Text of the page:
Magnetic Resonance Wireless Charging System From Samsung in 2014

Wireless is a word we all love - who wants to be tethered by a wire, much less anything else. Wi-Fi is like the greatest thing since sliced bread and wireless charging is like spreading peanut butter and jelly on that slice. Batteries are getting bigger in the larger smartphones, but with the many demands we put on our devices - watching videos, movies, listening to music, playing games, emailing, texting, and occasionally making an actual phone call - it seems that battery is never big enough and needs constant charging.

Without wireless charging, we are forced to be near a wall outlet if we are using our device at home or in the office, or if we travel a lot or are away from an outlet, we must carry a spare battery at all times. With conventional wireless charging we still must be near a charging pad to lay the device on to pick up or take advantage of the charge, but Samsung hopes to soon change all of that.

Earlier this year, wireless charging got a big boost when LG, Samsung, HTC, and Huawei all joined the Power Matters Alliance (PMA), whose goal it is to bring about a standardization of wireless charging and to promote its use throughout the smartphone industry - which has been slow for various reasons. For this technology to really get a boost, businesses, such as McDonald's, Starbucks, and airports, etc., would have to adopt these charging pads in their establishments - then customers may start demanding wireless charging devices. It would also help if Apple would join in on the crusade, but that is not likely to happen.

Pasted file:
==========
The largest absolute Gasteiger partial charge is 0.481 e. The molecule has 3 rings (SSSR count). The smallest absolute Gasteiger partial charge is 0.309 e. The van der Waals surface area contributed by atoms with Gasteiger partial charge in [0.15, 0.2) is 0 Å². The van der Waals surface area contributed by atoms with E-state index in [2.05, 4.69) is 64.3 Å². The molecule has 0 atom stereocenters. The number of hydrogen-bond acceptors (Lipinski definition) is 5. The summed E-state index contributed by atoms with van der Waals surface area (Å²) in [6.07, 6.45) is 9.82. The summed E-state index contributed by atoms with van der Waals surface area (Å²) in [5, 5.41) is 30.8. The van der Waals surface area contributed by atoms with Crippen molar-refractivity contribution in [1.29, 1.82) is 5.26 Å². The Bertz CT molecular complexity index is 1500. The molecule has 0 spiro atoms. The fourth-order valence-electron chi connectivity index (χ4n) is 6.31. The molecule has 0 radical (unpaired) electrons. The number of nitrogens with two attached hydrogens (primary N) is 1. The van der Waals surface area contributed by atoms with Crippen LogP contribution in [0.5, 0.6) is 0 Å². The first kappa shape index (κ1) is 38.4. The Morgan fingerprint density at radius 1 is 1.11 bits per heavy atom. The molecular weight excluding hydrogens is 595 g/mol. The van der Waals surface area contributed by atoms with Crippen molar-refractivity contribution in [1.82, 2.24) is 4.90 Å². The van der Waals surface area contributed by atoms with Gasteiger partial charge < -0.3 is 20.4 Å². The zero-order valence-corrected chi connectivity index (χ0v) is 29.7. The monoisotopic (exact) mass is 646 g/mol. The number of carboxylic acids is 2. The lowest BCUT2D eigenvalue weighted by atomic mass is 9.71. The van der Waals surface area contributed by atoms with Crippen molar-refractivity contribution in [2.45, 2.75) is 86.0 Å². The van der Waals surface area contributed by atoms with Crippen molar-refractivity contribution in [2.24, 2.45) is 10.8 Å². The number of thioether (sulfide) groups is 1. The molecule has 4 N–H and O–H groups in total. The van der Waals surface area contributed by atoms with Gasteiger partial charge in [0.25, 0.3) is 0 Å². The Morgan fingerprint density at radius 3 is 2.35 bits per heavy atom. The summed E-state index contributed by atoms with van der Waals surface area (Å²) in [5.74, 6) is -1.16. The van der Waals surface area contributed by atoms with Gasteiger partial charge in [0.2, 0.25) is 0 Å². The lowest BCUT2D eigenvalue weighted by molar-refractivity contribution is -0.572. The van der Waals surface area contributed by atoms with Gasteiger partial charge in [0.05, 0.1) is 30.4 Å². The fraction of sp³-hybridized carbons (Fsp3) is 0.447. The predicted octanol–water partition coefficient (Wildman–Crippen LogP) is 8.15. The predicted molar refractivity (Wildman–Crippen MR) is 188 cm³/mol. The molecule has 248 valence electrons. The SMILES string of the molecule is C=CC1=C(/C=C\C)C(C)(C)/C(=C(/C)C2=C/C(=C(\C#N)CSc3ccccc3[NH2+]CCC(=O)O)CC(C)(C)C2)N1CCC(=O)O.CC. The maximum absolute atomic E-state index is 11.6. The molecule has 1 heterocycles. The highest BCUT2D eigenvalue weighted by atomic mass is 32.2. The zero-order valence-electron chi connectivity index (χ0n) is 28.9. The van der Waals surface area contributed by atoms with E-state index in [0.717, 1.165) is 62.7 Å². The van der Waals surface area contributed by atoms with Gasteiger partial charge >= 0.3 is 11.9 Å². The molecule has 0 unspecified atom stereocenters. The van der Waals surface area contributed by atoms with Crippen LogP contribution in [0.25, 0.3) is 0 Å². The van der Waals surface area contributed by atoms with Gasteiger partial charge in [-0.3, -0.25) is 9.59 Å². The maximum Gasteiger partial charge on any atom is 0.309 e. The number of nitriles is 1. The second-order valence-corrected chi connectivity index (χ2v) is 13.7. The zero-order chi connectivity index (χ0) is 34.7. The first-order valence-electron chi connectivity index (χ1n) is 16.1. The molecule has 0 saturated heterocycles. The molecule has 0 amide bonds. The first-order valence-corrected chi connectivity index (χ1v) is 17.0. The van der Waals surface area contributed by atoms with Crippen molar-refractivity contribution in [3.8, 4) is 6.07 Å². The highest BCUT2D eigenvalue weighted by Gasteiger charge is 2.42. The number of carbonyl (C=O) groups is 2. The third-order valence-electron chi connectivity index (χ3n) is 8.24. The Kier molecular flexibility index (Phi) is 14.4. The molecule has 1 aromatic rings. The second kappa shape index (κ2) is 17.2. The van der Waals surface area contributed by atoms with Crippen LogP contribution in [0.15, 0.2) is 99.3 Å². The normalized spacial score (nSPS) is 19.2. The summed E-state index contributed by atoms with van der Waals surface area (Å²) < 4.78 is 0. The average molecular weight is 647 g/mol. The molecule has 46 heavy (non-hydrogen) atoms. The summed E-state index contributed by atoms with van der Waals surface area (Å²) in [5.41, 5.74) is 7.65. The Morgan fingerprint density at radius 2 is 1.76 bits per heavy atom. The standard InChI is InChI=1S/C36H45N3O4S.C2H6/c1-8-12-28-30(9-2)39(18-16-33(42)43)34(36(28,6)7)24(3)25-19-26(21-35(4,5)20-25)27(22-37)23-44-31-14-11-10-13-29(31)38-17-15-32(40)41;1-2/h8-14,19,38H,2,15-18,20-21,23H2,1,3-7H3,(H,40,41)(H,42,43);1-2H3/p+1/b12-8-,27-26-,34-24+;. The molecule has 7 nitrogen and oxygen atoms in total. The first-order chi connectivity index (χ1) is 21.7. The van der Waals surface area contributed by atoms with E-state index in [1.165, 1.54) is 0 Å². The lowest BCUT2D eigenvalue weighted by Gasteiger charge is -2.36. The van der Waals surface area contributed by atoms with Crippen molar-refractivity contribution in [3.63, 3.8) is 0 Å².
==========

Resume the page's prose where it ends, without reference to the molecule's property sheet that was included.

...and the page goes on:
Word today is that Samsung is working to include on their smartphones, a magnetic resonance wireless charging technology by mid-2014. According to the Korea media, Samsung is working with a company in New Zealand, "Power by Proxy" to develop this functionality - a company that Samsung recently invested $4 millionMagnetic resonance charging would allow our smartphones to be charged without having to even lay them on a charging pad - you could, instead, be able to charge "through the air," so to speak. You would even be able to charge through solid, non-metal, objects such as a wall or floor in your house.

In theory, your phone could be charging while on a phone call or while watching a video or movie, as long as you were within range of the transmitter. No details were given as to what distance you would need to be to the transmitter, but it is an exciting technology, and would allow a Starbucks, for instance, from having to buy 20 charging pads, one for each table, they could simply mount one transmitter in the room where all patrons could take advantage of the charger.

What are your thoughts on wireless charging - would you rather have a charging pad or more electric "signals," bombarding you as your phone is charging. Let us know in the comments or on Google+.

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About the Author

Cory McNutt

Senior Writer
Cory has written for Androidheadlines since 2013 and is a Senior Writer for the site. Cory has a background in Accounting and Finance and worked for the FBI in the past. From there he pursued his Masters in English Literature. Cory loves Android and Google related technology and specializes in Smartphone Comparisons on our site. Contact him at [email protected]